Lab Report 3: Daphnia, Human and Crayfish Cardiac Activity Introduction An electrocardiogram, abbreviated as ECG in this report, is a visual representation of an organism’s atrial and ventricular depolarization and repolarization. Previous research has shown that although there is variability in the amplitude and shape of the waves of ECG, dependent on the subject’s health, it follows a universal pattern that can be used effectively for biometrics. The experiments discussed in this lab report were performed on Daphnia, humans and crayfish to demonstrate the effects of various stimulus on cardiac activity, i. heart rate.
The data presented in this lab report was measured via ECG software for human and Crayfish cardiac activity, while the Daphnia’s heart rate was observed manually. In all experiments, cardiac activity is being determined via measurement of heart rate. For the Daphnia heart rate experiment, the Daphnia was subjected to different chemicals via submersion. These chemicals were used as stimuli to prompt altered cardiac activity. The altered cardiac activity, measured through heart rate, would clue to whether a chemical is having a stimulant or depressant effect, or if any effect at all.
Marley et. al discusses the effects of stimulants and depressants on the CNS (central nervous system). Research by Marley suggests that depressants tend to slow down activity of the CNS, while stimulants enhance over-activity of the CNS. Past literature shows that cardiac activity is autonomous and controlled by the CNS. In the Daphnia heart rate experiment, these two principles are tested together, and used to determine if unknowns A and B are stimulant or depressant. For the Human ECG circulation experiment, two human subjects were observed under resting, mild exercise and high exercise onditions.
The mild exercise condition was produced by having the subject do repetitive movements with 10-pound weight. The high exercise condition was produced by having the subject do a lap of ascending and descending stairs. This experiment explores whether physical activity has an increased or decreased effect on heart rate on the subjects. For the Crayfish ECG experiment, a crayfish was observed at rest and then subjected to varying stimuli. Each subsequent stimulus was subjected with intermittent rest; to see what kind of effect the stimuli had on the heart rate. The aforementioned stimuli include cold ringer solution, serotonin and GABA.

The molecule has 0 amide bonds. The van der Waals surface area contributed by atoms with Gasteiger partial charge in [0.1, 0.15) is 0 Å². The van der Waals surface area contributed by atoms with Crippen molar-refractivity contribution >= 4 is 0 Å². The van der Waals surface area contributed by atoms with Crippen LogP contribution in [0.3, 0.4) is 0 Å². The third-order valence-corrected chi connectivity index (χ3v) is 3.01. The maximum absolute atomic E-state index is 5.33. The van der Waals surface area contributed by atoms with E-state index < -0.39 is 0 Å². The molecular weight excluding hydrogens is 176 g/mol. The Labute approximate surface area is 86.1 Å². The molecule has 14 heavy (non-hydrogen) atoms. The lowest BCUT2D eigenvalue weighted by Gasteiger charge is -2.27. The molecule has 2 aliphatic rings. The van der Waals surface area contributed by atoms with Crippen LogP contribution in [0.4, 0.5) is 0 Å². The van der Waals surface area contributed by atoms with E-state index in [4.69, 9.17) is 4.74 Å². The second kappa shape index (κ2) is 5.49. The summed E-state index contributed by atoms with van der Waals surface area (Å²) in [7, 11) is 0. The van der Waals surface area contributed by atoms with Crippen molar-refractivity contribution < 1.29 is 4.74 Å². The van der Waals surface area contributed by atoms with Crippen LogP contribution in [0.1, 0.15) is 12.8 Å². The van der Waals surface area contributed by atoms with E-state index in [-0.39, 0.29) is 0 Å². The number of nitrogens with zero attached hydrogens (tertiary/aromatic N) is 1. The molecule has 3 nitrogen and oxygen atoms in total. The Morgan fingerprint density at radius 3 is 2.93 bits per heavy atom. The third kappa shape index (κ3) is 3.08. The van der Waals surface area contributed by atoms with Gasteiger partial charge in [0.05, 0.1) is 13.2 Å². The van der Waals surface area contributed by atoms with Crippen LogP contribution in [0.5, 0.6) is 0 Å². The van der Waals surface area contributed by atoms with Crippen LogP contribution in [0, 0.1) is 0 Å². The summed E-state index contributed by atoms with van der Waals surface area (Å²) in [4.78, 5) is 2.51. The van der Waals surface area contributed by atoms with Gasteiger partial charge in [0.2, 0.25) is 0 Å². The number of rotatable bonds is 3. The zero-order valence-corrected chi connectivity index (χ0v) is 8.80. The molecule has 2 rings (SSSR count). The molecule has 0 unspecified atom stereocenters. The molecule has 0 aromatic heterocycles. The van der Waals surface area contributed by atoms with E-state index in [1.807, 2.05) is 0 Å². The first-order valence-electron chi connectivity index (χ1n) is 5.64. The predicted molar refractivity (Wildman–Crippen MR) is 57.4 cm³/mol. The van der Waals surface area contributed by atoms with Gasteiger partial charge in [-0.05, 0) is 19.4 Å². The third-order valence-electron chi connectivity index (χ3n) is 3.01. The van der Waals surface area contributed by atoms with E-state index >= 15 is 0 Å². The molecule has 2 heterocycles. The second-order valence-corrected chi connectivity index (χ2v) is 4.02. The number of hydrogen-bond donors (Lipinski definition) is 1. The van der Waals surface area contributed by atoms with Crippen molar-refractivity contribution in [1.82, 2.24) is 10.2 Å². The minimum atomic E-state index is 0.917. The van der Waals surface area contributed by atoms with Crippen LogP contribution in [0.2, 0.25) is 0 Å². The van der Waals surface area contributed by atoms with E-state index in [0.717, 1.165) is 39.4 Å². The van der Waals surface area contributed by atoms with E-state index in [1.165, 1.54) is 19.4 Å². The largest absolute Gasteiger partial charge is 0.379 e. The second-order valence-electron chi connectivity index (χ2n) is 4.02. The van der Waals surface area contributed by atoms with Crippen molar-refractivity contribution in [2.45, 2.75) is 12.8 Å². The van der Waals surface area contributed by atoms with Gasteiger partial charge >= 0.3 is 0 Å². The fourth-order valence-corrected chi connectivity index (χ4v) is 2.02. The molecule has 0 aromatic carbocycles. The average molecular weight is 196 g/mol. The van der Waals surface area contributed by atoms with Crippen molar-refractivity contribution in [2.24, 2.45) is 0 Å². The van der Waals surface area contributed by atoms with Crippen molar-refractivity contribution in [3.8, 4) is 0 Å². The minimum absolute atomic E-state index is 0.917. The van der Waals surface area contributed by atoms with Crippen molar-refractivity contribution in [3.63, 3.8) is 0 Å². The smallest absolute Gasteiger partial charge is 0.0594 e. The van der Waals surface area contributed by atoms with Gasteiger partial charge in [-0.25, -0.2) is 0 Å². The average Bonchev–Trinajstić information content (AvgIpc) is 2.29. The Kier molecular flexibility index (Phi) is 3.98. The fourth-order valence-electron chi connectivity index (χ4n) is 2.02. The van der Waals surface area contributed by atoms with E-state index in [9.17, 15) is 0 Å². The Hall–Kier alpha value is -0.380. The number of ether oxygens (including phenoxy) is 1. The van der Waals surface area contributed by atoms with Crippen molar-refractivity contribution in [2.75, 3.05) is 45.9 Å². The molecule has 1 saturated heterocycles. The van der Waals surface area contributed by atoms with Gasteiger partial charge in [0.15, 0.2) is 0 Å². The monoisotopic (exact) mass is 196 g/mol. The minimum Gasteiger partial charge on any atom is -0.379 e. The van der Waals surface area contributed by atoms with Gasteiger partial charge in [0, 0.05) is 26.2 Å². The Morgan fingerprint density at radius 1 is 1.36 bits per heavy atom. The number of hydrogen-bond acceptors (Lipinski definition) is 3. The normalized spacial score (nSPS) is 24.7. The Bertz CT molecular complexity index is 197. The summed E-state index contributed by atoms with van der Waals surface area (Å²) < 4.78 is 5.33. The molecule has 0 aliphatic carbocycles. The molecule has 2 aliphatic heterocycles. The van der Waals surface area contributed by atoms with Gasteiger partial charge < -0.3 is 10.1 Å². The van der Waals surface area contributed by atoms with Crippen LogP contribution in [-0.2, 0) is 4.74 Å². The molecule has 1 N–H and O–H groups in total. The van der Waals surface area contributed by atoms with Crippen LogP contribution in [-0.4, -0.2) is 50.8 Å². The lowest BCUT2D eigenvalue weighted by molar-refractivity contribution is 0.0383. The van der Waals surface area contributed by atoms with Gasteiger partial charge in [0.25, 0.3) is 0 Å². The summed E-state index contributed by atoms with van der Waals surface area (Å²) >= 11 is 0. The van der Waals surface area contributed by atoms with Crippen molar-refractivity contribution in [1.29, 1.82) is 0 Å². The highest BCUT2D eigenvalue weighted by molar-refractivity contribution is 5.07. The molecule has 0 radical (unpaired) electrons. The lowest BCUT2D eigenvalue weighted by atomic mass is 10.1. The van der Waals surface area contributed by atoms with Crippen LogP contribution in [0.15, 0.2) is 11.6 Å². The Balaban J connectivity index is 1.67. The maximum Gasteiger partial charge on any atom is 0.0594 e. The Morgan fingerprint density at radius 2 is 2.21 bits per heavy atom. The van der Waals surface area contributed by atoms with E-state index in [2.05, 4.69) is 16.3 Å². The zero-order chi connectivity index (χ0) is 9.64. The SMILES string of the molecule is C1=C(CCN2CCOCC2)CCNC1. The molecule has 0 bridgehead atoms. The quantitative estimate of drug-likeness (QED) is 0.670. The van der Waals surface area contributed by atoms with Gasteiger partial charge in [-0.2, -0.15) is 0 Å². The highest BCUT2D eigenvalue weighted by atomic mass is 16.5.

The intermittent rest was achieved by applying the warm ringer solution to the heart of the crayfish. It is hypothesized that varying stimuli results can result in varied cardiac activity, whilst stimulants increase heart rate, depressants decrease heart rate of any organism, and strenuous activity increases heart rate. The data for the Daphnia heart rate experiment was recorded in Table 1. The Daphnia was subjected, via submersion for two minutes, to different stimuli. In the time of 10 seconds and over hree trails, the number of heart beats under the varying stimuli were recorded.
The BPM (Beats Per Minute) values were calculated by average heart beats, in 10 seconds, being multiplied by 6. The “Water” stimulus serves as a control; it represents the resting heart rate of the Daphnia. The Daphnia, was stimulated by caffeine, ethanol, unknown solution A, and unknown solution B. In between the fore-mentioned stimuli, the Daphnia was submerged in water for a time of 120 seconds, for the Daphnia to return to resting heart rate. Discussion: Daphnia Heart Rate Experiment The data in Table 1 gives answers to the question whether unknowns A and B are stimulant or depressant.
For each stimulus, the daphnia was submerged for two minutes to allow the chemicals to take effect; since, Daphnia are ectotherms and their body adapts to the surrounding environment. The water stimulus is used to collect data about the Daphnia’s resting heart rate. This resting heart rate is compared against the various stimulus to determine whether each chemical is having a stimulant or depressive effect. With the caffeine stimulus, average BPM increased, hence, the heart rate increased. Therefore, caffeine has a stimulant effect on the Daphnia’s heart rate.
With the ethanol stimulus, average BPM decreased almost three fold. Therefore, ethanol is a depressant. Unknown A has an increased heart rate when compared against the water stimulus, i. e. the resting heart rate. However, unknown B has a larger increase of average BPM than unknown A. Therefore, Unknown A is a depressant and unknown B is a stimulant chemical. As hypothesized, the experiment successfully showed that stimulants increase heart rate and depressants decrease heart rate. This Table shows the measured ECG and pulse times of subject A at rest and then under different stresses.